|European Case Law Identifier:||ECLI:EP:BA:2002:T115198.20020308|
|Date of decision:||08 March 2002|
|Case number:||T 1151/98|
|IPC class:||A61F 2/08|
|Language of proceedings:||EN|
|Download and more information:||
|Title of application:||Biological replacement ligament|
|Applicant name:||Johnson, Lanny L.|
|Relevant legal provisions:||
|Keywords:||Correction of error (allowed)
Not extended subject-matter resulting from the correction
Summary of Facts and Submissions
I. The Examining Division refused European patent application No. 94 890 147.5 on grounds of Article 123(2) EPC, arguing that the replacement in claim 1 of the expression "sized and shaped to stimulate a natural ligament" by the expression "sized and shaped to reproduce the function of a natural ligament" had no basis in the original application.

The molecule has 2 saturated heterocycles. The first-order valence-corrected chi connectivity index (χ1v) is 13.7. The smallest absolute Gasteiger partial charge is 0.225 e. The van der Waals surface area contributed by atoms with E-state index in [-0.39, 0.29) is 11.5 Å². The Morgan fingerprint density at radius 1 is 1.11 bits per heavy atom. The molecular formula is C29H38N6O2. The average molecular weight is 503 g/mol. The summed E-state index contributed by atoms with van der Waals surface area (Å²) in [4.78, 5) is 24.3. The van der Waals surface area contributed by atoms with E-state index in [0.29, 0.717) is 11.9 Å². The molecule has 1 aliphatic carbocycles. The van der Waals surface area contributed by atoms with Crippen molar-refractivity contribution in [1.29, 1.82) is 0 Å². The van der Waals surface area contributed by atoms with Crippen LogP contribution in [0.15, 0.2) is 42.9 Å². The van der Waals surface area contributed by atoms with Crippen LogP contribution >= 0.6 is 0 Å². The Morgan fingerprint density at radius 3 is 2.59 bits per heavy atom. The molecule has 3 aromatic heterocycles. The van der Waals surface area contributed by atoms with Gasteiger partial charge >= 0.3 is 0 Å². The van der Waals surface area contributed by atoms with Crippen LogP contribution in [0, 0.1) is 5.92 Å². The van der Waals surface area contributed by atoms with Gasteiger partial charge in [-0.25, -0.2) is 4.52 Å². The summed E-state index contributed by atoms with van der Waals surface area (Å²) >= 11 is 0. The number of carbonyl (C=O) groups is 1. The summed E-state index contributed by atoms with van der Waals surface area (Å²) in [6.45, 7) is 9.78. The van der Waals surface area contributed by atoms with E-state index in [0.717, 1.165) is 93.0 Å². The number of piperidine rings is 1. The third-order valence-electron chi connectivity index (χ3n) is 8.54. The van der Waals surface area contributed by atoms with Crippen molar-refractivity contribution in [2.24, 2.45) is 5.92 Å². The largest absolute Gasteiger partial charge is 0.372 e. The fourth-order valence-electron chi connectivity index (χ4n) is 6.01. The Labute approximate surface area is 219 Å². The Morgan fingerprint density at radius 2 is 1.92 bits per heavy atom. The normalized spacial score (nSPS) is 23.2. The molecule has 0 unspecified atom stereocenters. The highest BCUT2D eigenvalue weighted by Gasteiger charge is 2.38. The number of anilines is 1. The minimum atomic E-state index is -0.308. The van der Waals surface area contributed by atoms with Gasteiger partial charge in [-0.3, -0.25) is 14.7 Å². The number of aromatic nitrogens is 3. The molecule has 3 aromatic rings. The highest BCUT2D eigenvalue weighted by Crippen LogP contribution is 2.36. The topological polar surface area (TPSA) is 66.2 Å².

Further, the alledged error according to which the term "stimulate" should have been "simulate" was not immediately evident from the application as filed, since only the first term was mentioned in the description. Consequently, a correction of error could no be allowed under Rule 88 EPC.
II. The appellant (applicant) lodged an appeal against this decision and, on 25 November 1998, filed a statement of grounds based on the claims as refused. On 4 December 2001, it submitted a new set of amended claims with the view to assist in accelerating the appeal proceedings.
III. In a communication of the Board dated 21 December 2001, the appellant was informed that the application would be acceptable, provided that further amendments be made in claim 1 and in the description, in order to remove objections still pending under Articles 84 and 123(2) EPC.